Trapped in decline : a sociological analysis of economic life in Mgeta, Uluguru Mountains Tanzania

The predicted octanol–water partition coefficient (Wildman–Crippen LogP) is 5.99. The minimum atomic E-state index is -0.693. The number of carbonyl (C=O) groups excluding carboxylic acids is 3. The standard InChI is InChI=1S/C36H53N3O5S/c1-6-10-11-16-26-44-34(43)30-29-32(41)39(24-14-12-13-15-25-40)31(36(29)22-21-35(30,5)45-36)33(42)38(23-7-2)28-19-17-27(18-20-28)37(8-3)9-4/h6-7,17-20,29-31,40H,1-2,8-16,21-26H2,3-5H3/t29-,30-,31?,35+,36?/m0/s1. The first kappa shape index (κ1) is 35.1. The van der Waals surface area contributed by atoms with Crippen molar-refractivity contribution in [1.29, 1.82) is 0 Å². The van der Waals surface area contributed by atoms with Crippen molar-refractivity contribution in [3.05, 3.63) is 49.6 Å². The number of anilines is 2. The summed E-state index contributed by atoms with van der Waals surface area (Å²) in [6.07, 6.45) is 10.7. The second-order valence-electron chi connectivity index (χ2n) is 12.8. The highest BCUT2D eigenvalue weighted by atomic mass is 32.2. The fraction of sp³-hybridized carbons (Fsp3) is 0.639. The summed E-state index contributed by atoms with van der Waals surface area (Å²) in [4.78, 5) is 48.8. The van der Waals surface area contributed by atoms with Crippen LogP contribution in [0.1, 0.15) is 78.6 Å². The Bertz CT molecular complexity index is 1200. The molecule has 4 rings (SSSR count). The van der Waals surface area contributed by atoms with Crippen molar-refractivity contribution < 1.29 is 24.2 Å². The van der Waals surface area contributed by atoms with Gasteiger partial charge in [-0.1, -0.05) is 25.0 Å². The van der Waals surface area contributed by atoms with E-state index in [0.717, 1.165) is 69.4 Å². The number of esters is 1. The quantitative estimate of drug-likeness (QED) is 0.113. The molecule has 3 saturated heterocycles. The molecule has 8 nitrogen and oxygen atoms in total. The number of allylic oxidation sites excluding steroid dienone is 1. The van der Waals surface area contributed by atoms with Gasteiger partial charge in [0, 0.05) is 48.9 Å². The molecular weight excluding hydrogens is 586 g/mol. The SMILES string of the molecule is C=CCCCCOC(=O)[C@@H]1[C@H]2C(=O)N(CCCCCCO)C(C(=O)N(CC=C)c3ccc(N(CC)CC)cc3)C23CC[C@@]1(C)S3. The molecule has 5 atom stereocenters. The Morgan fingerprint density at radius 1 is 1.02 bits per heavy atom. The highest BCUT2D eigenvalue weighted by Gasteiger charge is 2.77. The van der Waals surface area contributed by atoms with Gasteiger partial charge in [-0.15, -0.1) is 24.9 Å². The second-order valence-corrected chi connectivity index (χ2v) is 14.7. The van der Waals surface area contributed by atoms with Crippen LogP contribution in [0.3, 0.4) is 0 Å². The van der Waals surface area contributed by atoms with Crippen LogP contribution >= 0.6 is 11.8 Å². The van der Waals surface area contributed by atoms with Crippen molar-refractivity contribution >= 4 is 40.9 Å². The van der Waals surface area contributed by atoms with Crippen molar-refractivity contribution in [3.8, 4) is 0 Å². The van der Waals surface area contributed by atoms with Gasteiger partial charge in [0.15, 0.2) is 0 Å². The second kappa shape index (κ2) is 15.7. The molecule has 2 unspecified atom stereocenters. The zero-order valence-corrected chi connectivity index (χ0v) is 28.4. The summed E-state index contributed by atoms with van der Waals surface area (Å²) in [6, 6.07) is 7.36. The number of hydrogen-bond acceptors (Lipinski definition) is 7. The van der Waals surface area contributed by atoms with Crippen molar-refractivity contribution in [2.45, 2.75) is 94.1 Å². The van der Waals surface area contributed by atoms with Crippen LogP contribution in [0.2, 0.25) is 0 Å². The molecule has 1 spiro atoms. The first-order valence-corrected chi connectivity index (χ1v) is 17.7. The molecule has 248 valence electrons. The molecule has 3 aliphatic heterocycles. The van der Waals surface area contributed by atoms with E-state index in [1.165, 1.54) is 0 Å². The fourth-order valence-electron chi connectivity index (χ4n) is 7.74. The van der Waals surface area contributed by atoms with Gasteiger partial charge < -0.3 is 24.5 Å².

J.K. van Donge

    Research output: Thesisinternal PhD, WU